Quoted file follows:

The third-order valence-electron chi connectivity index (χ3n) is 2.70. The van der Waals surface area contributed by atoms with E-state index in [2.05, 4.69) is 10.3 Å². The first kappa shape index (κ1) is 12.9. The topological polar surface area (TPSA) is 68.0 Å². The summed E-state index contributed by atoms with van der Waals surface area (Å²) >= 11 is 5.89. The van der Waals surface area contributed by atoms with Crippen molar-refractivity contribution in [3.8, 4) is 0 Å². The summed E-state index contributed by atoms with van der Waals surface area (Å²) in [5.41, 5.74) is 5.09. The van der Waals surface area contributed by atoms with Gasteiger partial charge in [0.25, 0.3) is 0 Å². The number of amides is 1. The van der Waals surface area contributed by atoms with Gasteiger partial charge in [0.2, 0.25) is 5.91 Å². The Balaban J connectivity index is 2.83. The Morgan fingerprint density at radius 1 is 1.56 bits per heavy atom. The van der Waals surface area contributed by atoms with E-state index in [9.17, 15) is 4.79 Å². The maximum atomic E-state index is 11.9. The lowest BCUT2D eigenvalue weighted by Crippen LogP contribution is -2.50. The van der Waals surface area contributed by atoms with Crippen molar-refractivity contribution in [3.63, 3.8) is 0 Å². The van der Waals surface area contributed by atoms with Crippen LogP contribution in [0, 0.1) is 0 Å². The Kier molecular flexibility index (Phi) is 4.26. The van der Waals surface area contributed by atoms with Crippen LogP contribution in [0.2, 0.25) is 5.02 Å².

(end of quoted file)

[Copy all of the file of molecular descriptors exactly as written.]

The third-order valence-electron chi connectivity index (χ3n) is 2.70. The van der Waals surface area contributed by atoms with E-state index in [2.05, 4.69) is 10.3 Å². The first kappa shape index (κ1) is 12.9. The topological polar surface area (TPSA) is 68.0 Å². The summed E-state index contributed by atoms with van der Waals surface area (Å²) >= 11 is 5.89. The van der Waals surface area contributed by atoms with Crippen molar-refractivity contribution in [3.8, 4) is 0 Å². The summed E-state index contributed by atoms with van der Waals surface area (Å²) in [5.41, 5.74) is 5.09. The van der Waals surface area contributed by atoms with Gasteiger partial charge in [0.25, 0.3) is 0 Å². The number of amides is 1. The van der Waals surface area contributed by atoms with Gasteiger partial charge in [0.2, 0.25) is 5.91 Å². The Balaban J connectivity index is 2.83. The Morgan fingerprint density at radius 1 is 1.56 bits per heavy atom. The van der Waals surface area contributed by atoms with E-state index in [9.17, 15) is 4.79 Å². The maximum atomic E-state index is 11.9. The lowest BCUT2D eigenvalue weighted by Crippen LogP contribution is -2.50. The van der Waals surface area contributed by atoms with Crippen molar-refractivity contribution in [3.63, 3.8) is 0 Å². The van der Waals surface area contributed by atoms with Crippen LogP contribution in [0, 0.1) is 0 Å². The Kier molecular flexibility index (Phi) is 4.26. The van der Waals surface area contributed by atoms with Crippen LogP contribution in [0.2, 0.25) is 5.02 Å².